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Name: AN-1792
Synonyms: AIP 001
Therapy Type: Immunotherapy (active) (timeline)
Target Type: Amyloid-Related (timeline)
Condition(s): Alzheimer's Disease
U.S. FDA Status: Alzheimer's Disease (Discontinued)
Company: Janssen, Pfizer
Approved for: None


AN-1792 was the first active immunotherapy strategy for Alzheimer's disease. AN-1792 consists of synthetic full-length Aβ peptide with QS-21 adjuvant. The rationale was that AN-1792 would induce an immune response that would remove brain amyloid deposition. Extensive preclinical evidence showed that immunization with Aβ1-42 peptide can prevent or reverse the development of the neuropathological hallmarks of Alzheimer's disease, including  amyloid plaque formation, neuritic dystrophy, synaptic loss, gliosis, and impaired performance in behavioral assays (e.g. Schenk et al., 1999).


Dosing in a 372-patient, multinational Phase 2a trial in people with mild to moderate AD was suspended when four treated patients developed brain inflammation that later proved to be aseptic meningoencephalitis. Altogether, six percent of patients came down with this side effect. In 2002, development of AN-1792 was terminated, but follow-up assessment of treated patients continued.

Postmortem pathology examination of patients who had received AN-1792 in Phase 1 or 2a showed that the vaccine had markedly cleared plaque from the brain.  It did not clear neurofibrillary tangles. Postmortem pathology also showed T cell infiltration and inflammation around leptomeningeal blood vessels, especially near vascular amyloid (e.g. Nicoll et al., 2003). Only a minority of patients treated with AN-1792 mounted a significant antibody response, primarily with antibodies directed against the N-terminus of Aβ (see Lee et al., 2005). Eight responders from the Phase 1 trial were reported to have died from end-stage Alzheimer's disease despite brain amyloid clearance (see Holmes et al., 2008). In contrast, a 4.6 year follow up of 159 patients from the Phase 2a trial reported functional benefit in responders (see Vellas et al., 2009). Biomarker analysis in the AN-1792 program was limited. CSF assays reported a trend toward reduction in CSF phospho-tau concentrations in responders, and subsequent phospho-tau analysis of postmortem brain tissue reported a reduction of aggregated tau in neuronal processes (Boche et al., 2010). MRI scans at baseline and after treatment showed a transient increase in brain atrophy in responders, considered paradoxical at the time (see Jul 2004 conference story).

Clinical Trial Timeline

  • Phase 2
  • Study completed / Planned end date
  • Planned end date unavailable
  • Study aborted
Sponsor Clinical Trial 1999 2000 2001 2002 2003 2004 2005 2006 2007 2008 2009 2010 2011 2012 2013 2014 2015 2016 2017 2018 2019 2020 2021 2022 2023 2024 2025 2026 2027 2028 2029 2030 2031 2032 2033 2034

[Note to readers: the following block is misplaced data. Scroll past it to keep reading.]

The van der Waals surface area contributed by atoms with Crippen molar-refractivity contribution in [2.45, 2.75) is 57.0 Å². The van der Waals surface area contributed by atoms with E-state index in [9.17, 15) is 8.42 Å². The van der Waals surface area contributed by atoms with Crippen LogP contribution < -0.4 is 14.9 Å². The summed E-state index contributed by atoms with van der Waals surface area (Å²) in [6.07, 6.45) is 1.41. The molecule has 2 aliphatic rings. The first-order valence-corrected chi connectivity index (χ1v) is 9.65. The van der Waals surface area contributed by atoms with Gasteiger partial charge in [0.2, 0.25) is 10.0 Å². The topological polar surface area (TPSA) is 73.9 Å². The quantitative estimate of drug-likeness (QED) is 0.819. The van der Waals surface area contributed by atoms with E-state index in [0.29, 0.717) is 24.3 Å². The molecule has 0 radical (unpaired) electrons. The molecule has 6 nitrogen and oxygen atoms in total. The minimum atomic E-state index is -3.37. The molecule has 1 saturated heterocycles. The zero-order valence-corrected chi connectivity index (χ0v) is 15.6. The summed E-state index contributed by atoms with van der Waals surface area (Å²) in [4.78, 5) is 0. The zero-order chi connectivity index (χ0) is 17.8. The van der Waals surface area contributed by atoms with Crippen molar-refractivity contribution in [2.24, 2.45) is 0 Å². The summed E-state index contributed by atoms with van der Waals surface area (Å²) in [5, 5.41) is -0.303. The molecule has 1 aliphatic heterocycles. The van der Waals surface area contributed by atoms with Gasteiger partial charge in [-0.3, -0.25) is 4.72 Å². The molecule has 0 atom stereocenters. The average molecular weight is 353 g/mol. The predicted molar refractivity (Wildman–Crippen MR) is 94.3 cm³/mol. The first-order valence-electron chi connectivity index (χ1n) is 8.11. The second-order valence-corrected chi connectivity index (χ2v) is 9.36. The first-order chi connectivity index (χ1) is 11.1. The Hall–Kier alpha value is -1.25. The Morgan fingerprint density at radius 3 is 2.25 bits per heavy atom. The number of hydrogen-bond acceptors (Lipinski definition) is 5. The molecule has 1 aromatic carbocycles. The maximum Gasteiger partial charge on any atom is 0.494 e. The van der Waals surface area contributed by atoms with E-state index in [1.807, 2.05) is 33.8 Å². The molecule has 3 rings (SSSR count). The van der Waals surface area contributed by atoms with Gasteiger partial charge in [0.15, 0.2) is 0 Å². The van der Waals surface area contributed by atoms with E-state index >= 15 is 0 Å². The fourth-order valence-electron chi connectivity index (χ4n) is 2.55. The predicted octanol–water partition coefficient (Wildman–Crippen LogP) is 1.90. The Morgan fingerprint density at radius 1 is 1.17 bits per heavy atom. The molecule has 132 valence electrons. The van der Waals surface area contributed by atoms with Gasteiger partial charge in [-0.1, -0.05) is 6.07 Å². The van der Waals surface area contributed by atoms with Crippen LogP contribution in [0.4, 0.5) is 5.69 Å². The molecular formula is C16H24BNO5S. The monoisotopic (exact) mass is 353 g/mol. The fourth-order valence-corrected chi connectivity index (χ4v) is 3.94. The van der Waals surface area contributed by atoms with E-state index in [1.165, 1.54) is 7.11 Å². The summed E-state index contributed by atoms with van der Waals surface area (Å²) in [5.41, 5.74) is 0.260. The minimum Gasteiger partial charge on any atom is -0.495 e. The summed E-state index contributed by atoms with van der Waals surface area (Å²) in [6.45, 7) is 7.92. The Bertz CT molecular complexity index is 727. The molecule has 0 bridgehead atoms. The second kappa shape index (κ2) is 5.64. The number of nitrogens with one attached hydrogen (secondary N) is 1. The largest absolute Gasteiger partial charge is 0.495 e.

Janssen NCT00021723

Last Updated: 04 Mar 2016


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News Citations

  1. Philadelphia: Can a Shrinking Brain Be Good for You?

Paper Citations

  1. . Neuropathology of human Alzheimer disease after immunization with amyloid-beta peptide: a case report. Nat Med. 2003 Apr;9(4):448-52. PubMed.
  2. . Abeta42 immunization in Alzheimer's disease generates Abeta N-terminal antibodies. Ann Neurol. 2005 Sep;58(3):430-5. PubMed.
  3. . Long-term effects of Abeta42 immunisation in Alzheimer's disease: follow-up of a randomised, placebo-controlled phase I trial. Lancet. 2008 Jul 19;372(9634):216-23. PubMed.
  4. . Long-term follow-up of patients immunized with AN1792: reduced functional decline in antibody responders. Curr Alzheimer Res. 2009 Apr;6(2):144-51. PubMed.
  5. . Reduction of aggregated Tau in neuronal processes but not in the cell bodies after Abeta42 immunisation in Alzheimer's disease. Acta Neuropathol. 2010 Jul;120(1):13-20. PubMed.
  6. . Immunization with amyloid-beta attenuates Alzheimer-disease-like pathology in the PDAPP mouse. Nature. 1999 Jul 8;400(6740):173-7. PubMed.

Further Reading


  1. . Subacute meningoencephalitis in a subset of patients with AD after Abeta42 immunization. Neurology. 2003 Jul 8;61(1):46-54. PubMed.
  2. . Neuropathology after active Abeta42 immunotherapy: implications for Alzheimer's disease pathogenesis. Acta Neuropathol. 2010 Sep;120(3):369-84. PubMed.
  3. . The biochemical aftermath of anti-amyloid immunotherapy. Mol Neurodegener. 2010;5:39. PubMed.
  4. . Clinical effects of Abeta immunization (AN1792) in patients with AD in an interrupted trial. Neurology. 2005 May 10;64(9):1553-62. PubMed.
  5. . Abeta vaccination effects on plaque pathology in the absence of encephalitis in Alzheimer disease. Neurology. 2005 Jan 11;64(1):129-31. PubMed.
  6. . An alternative method for estimating efficacy of the AN1792 vaccine for Alzheimer disease. Neurology. 2007 Nov 6;69(19):1868-72. PubMed.
  7. . Absence of beta-amyloid deposits after immunization in Alzheimer disease with Lewy body dementia. Arch Neurol. 2007 Apr;64(4):583-7. PubMed.
  8. . Effects of Abeta immunization (AN1792) on MRI measures of cerebral volume in Alzheimer disease. Neurology. 2005 May 10;64(9):1563-72. PubMed.
  9. . Antibody responses, amyloid-beta peptide remnants and clinical effects of AN-1792 immunization in patients with AD in an interrupted trial. CNS Neurol Disord Drug Targets. 2009 Apr;8(2):88-97. PubMed.
  10. . A beta immunotherapy: Lessons learned for potential treatment of Alzheimer's disease. Neurodegener Dis. 2005;2(5):255-60. PubMed.